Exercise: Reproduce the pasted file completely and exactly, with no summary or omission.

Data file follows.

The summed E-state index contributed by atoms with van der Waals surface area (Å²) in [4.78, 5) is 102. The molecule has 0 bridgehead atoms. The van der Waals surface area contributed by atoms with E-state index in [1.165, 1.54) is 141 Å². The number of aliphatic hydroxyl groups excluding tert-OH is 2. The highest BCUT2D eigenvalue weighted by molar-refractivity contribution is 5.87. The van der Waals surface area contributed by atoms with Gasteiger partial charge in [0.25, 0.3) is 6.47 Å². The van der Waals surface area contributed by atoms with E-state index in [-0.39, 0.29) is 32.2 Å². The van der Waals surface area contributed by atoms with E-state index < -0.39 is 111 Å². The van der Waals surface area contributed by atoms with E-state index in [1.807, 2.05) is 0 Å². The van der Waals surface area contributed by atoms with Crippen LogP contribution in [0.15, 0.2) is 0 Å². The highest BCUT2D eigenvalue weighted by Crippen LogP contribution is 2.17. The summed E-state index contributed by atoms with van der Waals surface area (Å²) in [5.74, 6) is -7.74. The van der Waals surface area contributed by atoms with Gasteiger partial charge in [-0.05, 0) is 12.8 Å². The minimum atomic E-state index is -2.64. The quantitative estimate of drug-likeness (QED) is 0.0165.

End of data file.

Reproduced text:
The summed E-state index contributed by atoms with van der Waals surface area (Å²) in [4.78, 5) is 102. The molecule has 0 bridgehead atoms. The van der Waals surface area contributed by atoms with E-state index in [1.165, 1.54) is 141 Å². The number of aliphatic hydroxyl groups excluding tert-OH is 2. The highest BCUT2D eigenvalue weighted by molar-refractivity contribution is 5.87. The van der Waals surface area contributed by atoms with Gasteiger partial charge in [0.25, 0.3) is 6.47 Å². The van der Waals surface area contributed by atoms with E-state index in [-0.39, 0.29) is 32.2 Å². The van der Waals surface area contributed by atoms with E-state index < -0.39 is 111 Å². The van der Waals surface area contributed by atoms with E-state index in [1.807, 2.05) is 0 Å². The van der Waals surface area contributed by atoms with Crippen LogP contribution in [0.15, 0.2) is 0 Å². The highest BCUT2D eigenvalue weighted by Crippen LogP contribution is 2.17. The summed E-state index contributed by atoms with van der Waals surface area (Å²) in [5.74, 6) is -7.74. The van der Waals surface area contributed by atoms with Gasteiger partial charge in [-0.05, 0) is 12.8 Å². The minimum atomic E-state index is -2.64. The quantitative estimate of drug-likeness (QED) is 0.0165.